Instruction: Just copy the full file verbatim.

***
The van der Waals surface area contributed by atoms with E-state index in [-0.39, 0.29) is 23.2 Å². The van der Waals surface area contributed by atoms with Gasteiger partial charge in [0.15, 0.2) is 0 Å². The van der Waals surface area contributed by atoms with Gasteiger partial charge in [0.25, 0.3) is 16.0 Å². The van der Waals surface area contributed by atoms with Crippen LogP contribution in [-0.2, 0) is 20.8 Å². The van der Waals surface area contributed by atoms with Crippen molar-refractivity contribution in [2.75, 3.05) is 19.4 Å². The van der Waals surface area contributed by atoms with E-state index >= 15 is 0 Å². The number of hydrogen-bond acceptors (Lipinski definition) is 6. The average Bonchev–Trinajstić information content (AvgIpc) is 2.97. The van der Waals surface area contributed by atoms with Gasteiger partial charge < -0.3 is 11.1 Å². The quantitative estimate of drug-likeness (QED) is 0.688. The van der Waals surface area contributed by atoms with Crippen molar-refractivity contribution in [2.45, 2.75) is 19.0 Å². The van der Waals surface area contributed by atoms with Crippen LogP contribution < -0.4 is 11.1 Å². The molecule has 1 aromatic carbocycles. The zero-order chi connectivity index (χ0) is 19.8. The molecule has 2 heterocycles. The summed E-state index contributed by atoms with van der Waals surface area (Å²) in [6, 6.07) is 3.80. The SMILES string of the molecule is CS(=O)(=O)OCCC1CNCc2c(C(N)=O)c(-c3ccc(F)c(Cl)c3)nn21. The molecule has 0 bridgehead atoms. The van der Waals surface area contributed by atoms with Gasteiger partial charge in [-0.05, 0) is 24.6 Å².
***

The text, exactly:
The van der Waals surface area contributed by atoms with E-state index in [-0.39, 0.29) is 23.2 Å². The van der Waals surface area contributed by atoms with Gasteiger partial charge in [0.15, 0.2) is 0 Å². The van der Waals surface area contributed by atoms with Gasteiger partial charge in [0.25, 0.3) is 16.0 Å². The van der Waals surface area contributed by atoms with Crippen LogP contribution in [-0.2, 0) is 20.8 Å². The van der Waals surface area contributed by atoms with Crippen molar-refractivity contribution in [2.75, 3.05) is 19.4 Å². The van der Waals surface area contributed by atoms with E-state index >= 15 is 0 Å². The number of hydrogen-bond acceptors (Lipinski definition) is 6. The average Bonchev–Trinajstić information content (AvgIpc) is 2.97. The van der Waals surface area contributed by atoms with Gasteiger partial charge < -0.3 is 11.1 Å². The quantitative estimate of drug-likeness (QED) is 0.688. The van der Waals surface area contributed by atoms with Crippen molar-refractivity contribution in [2.45, 2.75) is 19.0 Å². The van der Waals surface area contributed by atoms with Crippen LogP contribution < -0.4 is 11.1 Å². The molecule has 1 aromatic carbocycles. The zero-order chi connectivity index (χ0) is 19.8. The molecule has 2 heterocycles. The summed E-state index contributed by atoms with van der Waals surface area (Å²) in [6, 6.07) is 3.80. The SMILES string of the molecule is CS(=O)(=O)OCCC1CNCc2c(C(N)=O)c(-c3ccc(F)c(Cl)c3)nn21. The molecule has 0 bridgehead atoms. The van der Waals surface area contributed by atoms with Gasteiger partial charge in [-0.05, 0) is 24.6 Å².